Chalk traverse © Mr Lopez
Chalk sea cliffs with many established climbs up to 25m in height. The chalk is variable in stability and care must be taken. There is in-situ gear consisting of bolts, warthogs, and bull dogs. These are not maintained by the BMC. Bear in mind that the medium in which the gear is fixed is not totally reliable. Many routes have lower-offs which are generally reliable but need inspection given that no organisation is responsible for their maintainance. The crag is also an excellent venue for traversing with possibilities beyond those described in the CC guide. The crag is largely tidal with the exception of the routes to the West of the Pipe area.
The Climbers Club guide to the crags is available online for free here:
Since publication all the 4x4 and Six of the Best Routes have fallen down. The Seaward face routes were still present, except Cold Front.
Please adhere to the following ethics:
* Only use the established holds on the routes. Do not create intermediate holds.
* Axes should be gently placed in the holds in order not to damage them or cause the surrounding chalk to fracture. Do not treat the cliffs as an ice climbing venue as you will damage the holds with heavy swings and contribute to sections of the route fracturing off.
* Mono point crampons should also be used in order to preserve the placements.
There is an agreement with the National Trust that there is no topping-out in order to protect the rare flora along the top of the crag and doing may compromise access. Bird bans have sometimes been applied. Please check the BMC access notes by the following the link below.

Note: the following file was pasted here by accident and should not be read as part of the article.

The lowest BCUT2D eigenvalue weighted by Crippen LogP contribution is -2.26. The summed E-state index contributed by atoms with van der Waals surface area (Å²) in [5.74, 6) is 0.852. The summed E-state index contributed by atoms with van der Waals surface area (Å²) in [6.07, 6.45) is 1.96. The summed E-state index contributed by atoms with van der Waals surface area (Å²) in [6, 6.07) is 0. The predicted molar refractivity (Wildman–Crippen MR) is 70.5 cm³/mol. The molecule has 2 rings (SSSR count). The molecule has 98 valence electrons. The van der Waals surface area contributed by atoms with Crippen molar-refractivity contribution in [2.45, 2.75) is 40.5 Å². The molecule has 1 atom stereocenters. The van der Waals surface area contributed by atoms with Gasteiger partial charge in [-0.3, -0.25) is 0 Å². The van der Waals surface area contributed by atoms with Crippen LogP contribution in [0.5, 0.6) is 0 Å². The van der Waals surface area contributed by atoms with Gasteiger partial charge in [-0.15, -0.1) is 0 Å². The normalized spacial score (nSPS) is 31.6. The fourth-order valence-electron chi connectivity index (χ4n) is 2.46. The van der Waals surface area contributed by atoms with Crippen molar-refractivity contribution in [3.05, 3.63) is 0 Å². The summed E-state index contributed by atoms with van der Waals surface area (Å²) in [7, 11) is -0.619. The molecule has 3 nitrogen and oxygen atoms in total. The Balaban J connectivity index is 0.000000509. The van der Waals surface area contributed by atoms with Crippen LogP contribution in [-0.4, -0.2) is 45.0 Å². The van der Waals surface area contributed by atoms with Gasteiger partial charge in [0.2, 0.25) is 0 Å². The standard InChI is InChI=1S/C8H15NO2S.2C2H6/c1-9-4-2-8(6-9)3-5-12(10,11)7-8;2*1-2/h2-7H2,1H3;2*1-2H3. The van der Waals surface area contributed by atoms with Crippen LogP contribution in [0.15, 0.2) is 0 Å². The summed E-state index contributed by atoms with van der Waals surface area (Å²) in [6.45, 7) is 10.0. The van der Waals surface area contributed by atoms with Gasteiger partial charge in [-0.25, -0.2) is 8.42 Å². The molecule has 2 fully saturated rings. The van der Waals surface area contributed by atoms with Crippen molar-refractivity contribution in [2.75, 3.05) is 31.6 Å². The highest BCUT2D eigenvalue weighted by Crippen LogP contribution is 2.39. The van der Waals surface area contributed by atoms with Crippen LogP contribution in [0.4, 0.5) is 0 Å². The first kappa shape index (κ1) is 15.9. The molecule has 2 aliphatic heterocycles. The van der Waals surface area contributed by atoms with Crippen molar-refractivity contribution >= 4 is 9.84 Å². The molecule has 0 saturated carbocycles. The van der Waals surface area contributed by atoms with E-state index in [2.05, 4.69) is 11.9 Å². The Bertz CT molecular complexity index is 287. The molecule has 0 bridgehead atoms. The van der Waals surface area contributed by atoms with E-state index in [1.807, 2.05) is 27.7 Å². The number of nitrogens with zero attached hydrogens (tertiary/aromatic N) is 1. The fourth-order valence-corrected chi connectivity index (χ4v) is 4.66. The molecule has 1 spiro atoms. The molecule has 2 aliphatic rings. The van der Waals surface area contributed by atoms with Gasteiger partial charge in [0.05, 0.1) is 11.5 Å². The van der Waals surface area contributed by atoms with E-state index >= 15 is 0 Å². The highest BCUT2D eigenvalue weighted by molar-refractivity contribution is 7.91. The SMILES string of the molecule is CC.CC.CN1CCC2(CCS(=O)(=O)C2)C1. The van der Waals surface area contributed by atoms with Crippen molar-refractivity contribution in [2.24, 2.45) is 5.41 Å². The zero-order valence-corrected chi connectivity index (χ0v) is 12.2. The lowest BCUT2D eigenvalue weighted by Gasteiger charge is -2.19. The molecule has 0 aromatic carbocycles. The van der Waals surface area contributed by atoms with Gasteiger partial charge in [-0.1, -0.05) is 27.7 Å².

Chalk grades are quoted as being one to two grades higher than equivalent mixed grades in the Southern Sandstone guidebook. Given that there are no chalk grades in the logbook, I have uniformly converted to mixed M grades by uniformily lowering by 1 grade. Bear in mind that C grades are difficult to compare to M grades. Whilst the sequence of hooks may be easier, the routes are a lot more commiting due to the instability of chalk and falling on in-situ gear not recommended. Routes may also change with time due to collapses, sometimes stripping bolts locally. Check that there is sufficient in-situ gear before attempting a route.
There are notes in the Southern Sandstone Guide and this should be read as some nesting and flora exclusion zone restrictions may apply.
Please consult the BMC access and conservation section before climbing at this crag.
There are two types of climbing here: ‘traditional’ Dover-style ice climbing and sport-chalk (using pre-placed gear and lower-offs). The former lie on the cliffs immediately east of the beach at Saltdean (below the Lido), and the sport-chalk routes on both this cliff and the cliff east of the beach below The Smugglers Rest pub in Telescombe Cliffs (the name of the place not the cliff). All recent activity has been on the sport-chalk routes. The coastguards at the Solent Maritime Rescue Co-ordinating Centre (MRCC), should be phoned on (02392) 552100 before and after climbing. The chalk cliffs from Brighton to Newhaven and the wave-cut platform at their base are designated as an SSSI. Although the main interest of the site is geological, some rare and uncommon plants grow on the cliff face and in the narrow strip of cliff-top chalk grassland. The cliffs support a locally important colony of breeding seabirds, and a diverse community of beetles and spiders.
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